This songstress does no harm and takes no shit.
Allow me to set the scene. Picture yourself in a packed venue: expansive white walls, high ceilings, dimmed lights, drumming so strong it makes your heartbeat sync with the rhythm. The seats are more than full and you’re sure it’s a fire hazard. Some attendees have to stand at the back of the room near the bar. Some dance. Some start recording videos for Facebook and Instagram Live to give their friends a severe case of FOMO (fear of missing out).
At the front stands Emma Citrine, guitar sturdy and strong across her midriff. Her eyes are closed, peaceful, as she sways to the music in her flowing black ensemble. Something about this performance feels incredibly intimate, despite the aforementioned crowd.
Behind her is the band. Two guitarists to her left, one in a powder blue suit, the other in a grey hoodie reminiscent of something Ed Sheeran might wear. To her right, the bassist; long-haired in a cardigan and jeans. Behind her, the drummer wears a dress shirt and slacks. They all look like they belong in different bands, yet this motley crew fits in perfectly with the tone of the evening. Anyone can be themselves here, and the crowd is loving it.
A few days after this shindig I catch up with Emma via Rabb.it to see how she’s feeling about her new album, and music in general. She sits in the middle of a cafe, phone in hand, enjoying a muffin and coffee as we talk over webcam.
Robin Crowe: The album is officially being heard by people now. How do you feel?
Emma Citrine: It still hasn’t fully hit me, I feel like. Because I’ve been working on this record for like two and a half years! I started writing it two years ago, so the fact that it’s getting such a good response is honestly so surreal. I’ve listened to the tracks so many times, myself, so it feels like it’s been out for a lot longer than it has. But it’s just come out and it’s getting reviewed and people are listening and sharing and it’s such an honour.
RC: What I heard at the launch was great! You’ve listed a few influences for this album such as Bob Dylan and the White Stripes. How do you maintain a unique sound while still acknowledging your influences?
EC: That’s a really good question. I feel like, because I have such a huge range of influences, spanning so many genres, I try to take a little piece from each of them. I haven’t been listening to just one or two people, I’ve been listening to so many different things. I feel like that’s reflected in this record; it’s not just defined by one genre. There’s so many different flavours in there, which I think is really cool, and it almost makes it impossible to plagiarize anybody.
RC: The album is called Sad Surprise, but you are one of the most positive people I know, so I figured I’d ask: what’s something that makes you laugh? Or smile?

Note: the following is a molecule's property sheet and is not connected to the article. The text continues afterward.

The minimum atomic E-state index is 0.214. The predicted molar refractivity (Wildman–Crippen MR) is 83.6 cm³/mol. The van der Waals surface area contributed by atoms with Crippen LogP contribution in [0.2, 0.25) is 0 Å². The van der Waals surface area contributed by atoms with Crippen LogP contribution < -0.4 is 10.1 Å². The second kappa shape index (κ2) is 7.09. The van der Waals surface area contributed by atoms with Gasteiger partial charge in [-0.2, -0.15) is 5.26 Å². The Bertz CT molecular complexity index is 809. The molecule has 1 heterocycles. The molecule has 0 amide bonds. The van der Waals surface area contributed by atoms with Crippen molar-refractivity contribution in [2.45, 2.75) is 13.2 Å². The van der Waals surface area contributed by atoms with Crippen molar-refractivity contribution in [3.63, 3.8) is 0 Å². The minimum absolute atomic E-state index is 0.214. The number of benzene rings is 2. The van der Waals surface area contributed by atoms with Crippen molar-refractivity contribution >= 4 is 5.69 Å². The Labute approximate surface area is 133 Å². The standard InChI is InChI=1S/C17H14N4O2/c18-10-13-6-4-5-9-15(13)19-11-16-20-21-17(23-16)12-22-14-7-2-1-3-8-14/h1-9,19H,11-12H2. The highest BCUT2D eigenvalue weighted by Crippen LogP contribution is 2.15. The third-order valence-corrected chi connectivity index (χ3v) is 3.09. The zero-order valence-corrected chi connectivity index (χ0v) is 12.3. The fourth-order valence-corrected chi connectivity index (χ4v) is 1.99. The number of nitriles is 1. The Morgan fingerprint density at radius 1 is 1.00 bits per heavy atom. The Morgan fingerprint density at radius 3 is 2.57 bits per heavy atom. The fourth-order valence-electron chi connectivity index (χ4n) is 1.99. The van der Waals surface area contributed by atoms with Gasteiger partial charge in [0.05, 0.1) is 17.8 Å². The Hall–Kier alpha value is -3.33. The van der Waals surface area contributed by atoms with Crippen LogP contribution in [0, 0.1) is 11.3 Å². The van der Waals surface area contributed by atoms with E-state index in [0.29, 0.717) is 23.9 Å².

EC: I don’t know if it’s one specific thing, it’s mainly that the people in my life are just the funniest people ever. My mother is the funniest person- nobody can make me laugh like she does. And just in general, I’m one of those people that laughs at everything. Just being around friends and people that I love… just watching them makes me laugh. I’m so lucky to have those people in my life, it’s so awesome.
RC: That’s so great! What would you say is your favourite song on this album? Or the one that you think says “you” the most?
EC: There’s two answers to this question. I’d probably say my favourite is the single, A Screaming Comes Across the Sky. Each track is about one specific time in my life (or event, or person), but A Screaming is about the past two years of my life mashed into one song. Just stuff with my mental illness, and relationships that I’ve been in, and how I keep going, and I feel like that kind of represents this album.
But at the same time, I feel like Make War represents what I’m feeling now, since I’ve developed this sense of… power, almost? With everything I’ve been through in the past two years, I haven’t quite found the courage to be able to speak out about it and even accept it within myself. And when I wrote that song, it was kind of my way of doing that.
That particular song is about the music industry, and a really abusive producer that I worked with in the past, an experience I’ve been wanting to write about for years, but never did. I’ve just been so terrified, because I know a lot of people that know him and it’s a really controversial thing. But it was a really cathartic process, and playing that song live is just an overwhelmingly powerful feeling. I feel like there’s this new chapter of my life that I’m moving towards. Like the angry, powerful, speaking-out, not-giving-two-fucks chapter of my life.
RC: I’m actually glad you said that. Make War is my personal favourite from that album!
EC: Really? That’s awesome! I love when people tell me their favourite song on the album, ‘cause it’s always different and I think that’s so cool. Everyone has a different reason for liking it or resonating with a certain track and I just think that’s awesome. Super cool.